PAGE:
Analysts bet on NZ ending ETS cost-control measures, but see few major changes

Published 06:49 on July 8, 2015  /  Last updated at 06:53 on July 8, 2015  /  Asia Pacific, New Zealand  /  No Comments

The New Zealand ETS review is likely to bring to an end the scheme’s cost-controlling transitional measures, but other major changes are unlikely despite the government’s post-2020 climate pledge, according to analysts.

The New Zealand ETS review is likely to bring to an end the scheme’s cost-controlling transitional measures, but other major changes are unlikely despite the government’s post-2020 climate pledge, according to analysts.

Climate Change Minister Tim Groser announced Monday that New Zealand will cut its GHG emissions to 30% below 2005 levels by 2030, equal to an 11% reduction from 1990.

He said the government would draw up appropriate policies to meet the target, including reviewing the ETS, which is New Zealand’s main carbon-cutting tool.

Analysts said the ETS review would likely bring to an end the transitional measures put in place by the government in 2009 to limit the cost impact of the scheme during the global financial crisis.

The measures included a provision that companies would only have to surrender allowances for every second tonne of CO2e they emit and a freeze on the scheduled phase-out of free permits, and have been accused of keeping New Zealand’s carbon price too low to have an impact on emissions.

“Our view remains that if there is a positive outcome from Paris, the government will start to phase out the transitional measures in the period through to 2020,” said Stuart Frazer with consultants Frazer Lindstrom.

But he was doubtful the government would make more far-reaching changes to the scheme, such as including agriculture, which accounts for nearly half of New Zealand’s emissions.

“We do not foresee agriculture being brought into the NZ ETS as technology is not yet available and confirmation of accounting rules for the land based sector is a pre-requisite for this and this may take many years. Similarly we suggest substantive amendments to rules for NZ ETS forestry participants are unlikely in the next few years,” Frazer told Carbon Pulse.

NEED FOR CHANGE

The New Zealand INDC suffered a cold reception, with observers saying the country should do more to cut emissions despite its unique emissions profile.

“New Zealand’s 2030 target is not the stuff that strong global climate action is made of. It is only a little stronger than the existing target for 2020, an 11% reduction on 1990 levels compared to a 5% reduction. This means the targeted speed of reduction slows down in the 2020s,” said Frank Jotzo, a professor at the Australian National University.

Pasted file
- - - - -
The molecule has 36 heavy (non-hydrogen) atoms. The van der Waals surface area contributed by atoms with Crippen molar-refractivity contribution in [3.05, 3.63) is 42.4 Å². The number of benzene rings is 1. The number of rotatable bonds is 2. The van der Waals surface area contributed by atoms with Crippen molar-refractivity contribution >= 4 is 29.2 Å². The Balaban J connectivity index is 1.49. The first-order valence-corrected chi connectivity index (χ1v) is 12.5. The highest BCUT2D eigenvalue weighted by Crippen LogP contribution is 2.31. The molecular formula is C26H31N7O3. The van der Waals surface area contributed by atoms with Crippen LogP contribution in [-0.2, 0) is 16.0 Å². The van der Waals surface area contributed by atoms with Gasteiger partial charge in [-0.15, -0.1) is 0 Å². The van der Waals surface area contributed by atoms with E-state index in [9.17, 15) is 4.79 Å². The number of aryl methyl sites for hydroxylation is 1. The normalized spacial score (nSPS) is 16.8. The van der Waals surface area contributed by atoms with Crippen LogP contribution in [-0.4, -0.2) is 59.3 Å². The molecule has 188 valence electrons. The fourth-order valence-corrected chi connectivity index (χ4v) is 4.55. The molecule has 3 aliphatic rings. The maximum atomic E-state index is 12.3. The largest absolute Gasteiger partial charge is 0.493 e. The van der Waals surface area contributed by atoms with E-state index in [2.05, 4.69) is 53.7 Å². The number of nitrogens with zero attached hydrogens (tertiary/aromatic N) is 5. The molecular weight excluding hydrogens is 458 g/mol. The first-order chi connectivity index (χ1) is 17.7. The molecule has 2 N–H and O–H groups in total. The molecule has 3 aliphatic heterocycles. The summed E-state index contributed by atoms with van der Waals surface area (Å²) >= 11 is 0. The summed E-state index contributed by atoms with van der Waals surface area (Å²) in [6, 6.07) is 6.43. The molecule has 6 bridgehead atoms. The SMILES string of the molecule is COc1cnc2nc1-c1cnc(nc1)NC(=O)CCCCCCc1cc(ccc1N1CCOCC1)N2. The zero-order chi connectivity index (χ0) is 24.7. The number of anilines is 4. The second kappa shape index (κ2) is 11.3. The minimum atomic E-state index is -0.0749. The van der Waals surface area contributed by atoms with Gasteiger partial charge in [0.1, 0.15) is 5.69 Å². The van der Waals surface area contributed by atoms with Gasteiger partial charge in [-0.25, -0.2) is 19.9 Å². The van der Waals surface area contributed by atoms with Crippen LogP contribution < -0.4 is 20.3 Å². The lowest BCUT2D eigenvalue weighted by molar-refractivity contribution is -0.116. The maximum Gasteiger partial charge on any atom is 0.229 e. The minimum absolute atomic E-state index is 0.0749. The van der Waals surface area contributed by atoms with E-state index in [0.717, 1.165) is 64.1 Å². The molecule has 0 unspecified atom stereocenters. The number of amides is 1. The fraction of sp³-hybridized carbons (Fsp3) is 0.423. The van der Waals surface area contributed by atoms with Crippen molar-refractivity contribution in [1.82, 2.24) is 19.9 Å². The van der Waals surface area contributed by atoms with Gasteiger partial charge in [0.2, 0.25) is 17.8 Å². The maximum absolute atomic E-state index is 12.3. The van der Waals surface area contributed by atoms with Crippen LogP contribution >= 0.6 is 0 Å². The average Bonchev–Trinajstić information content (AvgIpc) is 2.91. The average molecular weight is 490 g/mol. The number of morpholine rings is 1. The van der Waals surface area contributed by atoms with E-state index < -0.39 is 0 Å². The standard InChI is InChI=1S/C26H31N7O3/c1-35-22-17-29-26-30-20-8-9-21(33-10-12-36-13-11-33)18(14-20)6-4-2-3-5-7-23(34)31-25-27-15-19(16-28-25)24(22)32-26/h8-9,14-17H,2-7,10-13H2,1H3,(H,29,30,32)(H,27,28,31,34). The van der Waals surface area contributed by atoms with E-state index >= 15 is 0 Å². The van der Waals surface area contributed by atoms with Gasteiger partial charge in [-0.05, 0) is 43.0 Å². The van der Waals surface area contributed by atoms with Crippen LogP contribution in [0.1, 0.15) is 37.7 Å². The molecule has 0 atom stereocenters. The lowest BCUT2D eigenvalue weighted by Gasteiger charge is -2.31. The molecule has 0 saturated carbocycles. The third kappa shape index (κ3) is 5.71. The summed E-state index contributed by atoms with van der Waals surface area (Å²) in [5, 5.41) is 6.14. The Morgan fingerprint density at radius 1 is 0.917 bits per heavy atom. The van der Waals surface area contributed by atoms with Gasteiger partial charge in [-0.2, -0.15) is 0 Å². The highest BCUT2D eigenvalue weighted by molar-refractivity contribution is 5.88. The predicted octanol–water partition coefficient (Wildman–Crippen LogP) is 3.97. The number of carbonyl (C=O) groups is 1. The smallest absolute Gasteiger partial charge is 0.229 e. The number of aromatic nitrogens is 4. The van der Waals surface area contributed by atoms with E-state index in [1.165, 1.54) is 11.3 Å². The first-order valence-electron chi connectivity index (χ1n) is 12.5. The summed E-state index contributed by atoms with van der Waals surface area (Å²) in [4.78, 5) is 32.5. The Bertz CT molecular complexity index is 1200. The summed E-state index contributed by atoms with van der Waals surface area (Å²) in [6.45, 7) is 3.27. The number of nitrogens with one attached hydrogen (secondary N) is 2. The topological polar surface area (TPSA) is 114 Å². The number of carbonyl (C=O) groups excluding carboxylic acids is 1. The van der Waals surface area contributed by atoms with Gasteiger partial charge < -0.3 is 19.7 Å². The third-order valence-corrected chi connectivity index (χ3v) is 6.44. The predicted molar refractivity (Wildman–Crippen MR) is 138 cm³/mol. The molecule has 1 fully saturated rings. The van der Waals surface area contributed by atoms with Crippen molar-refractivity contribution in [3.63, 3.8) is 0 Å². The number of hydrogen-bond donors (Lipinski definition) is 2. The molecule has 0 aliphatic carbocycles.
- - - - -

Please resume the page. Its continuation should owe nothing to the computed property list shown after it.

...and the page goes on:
But even the 11% target will be challenging, Jotzo said, and some observers argued the ETS needed to be ramped up for New Zealand to achieve the goal.

“If it is genuinely going to be a target backed by government policy to ensure it happens, there will need to be major changes to the ETS in the upcoming review,” David Rhodes, chief executive with the Forest Owners Association, said in a statement.

“We may be able to do better than this, but we won’t know what we can do until we have the ETS operating effectively. To date the ETS has been a failure. It hasn’t encouraged consumers or industry to reduce their emissions and it certainly hasn’t resulted in any sustained planting of carbon forests,” he added.

“A carbon price of effectively NZ$3.50 a tonne on a very limited proportion of emissions will not see the ETS contribute much,” said one market participant who wished to remain anonymous.

“In my view, the two-for-one subsidy to emitters will need revoking, free allocations will need revisiting, and a physical cap needs to be introduced, alongside limits on the eventual use of international credits, if we are to do this,” he added.

“Agriculture has legitimate difficulties but shouldn’t be used as an excuse for overall weak ETS settings and weak ambition.”

The NZ INDC was provisional and the government made it clear it wanted unrestricted access to the international market, a key factor, according to another analyst who also wished to remain anonymous.

“I think it all comes down to their ability to access the international markets, and, importantly, whether they will even exist post-2020,” he said.

“If they do, it will be New Zealand’s get out of jail card. If they don’t, it could be more difficult, as forestry will need to be incentivised.”

The government is expected to launch the ETS review soon, but may not make any final decisions until after the December Paris summit.

By Stian Reklev – stian@carbon-pulse.com

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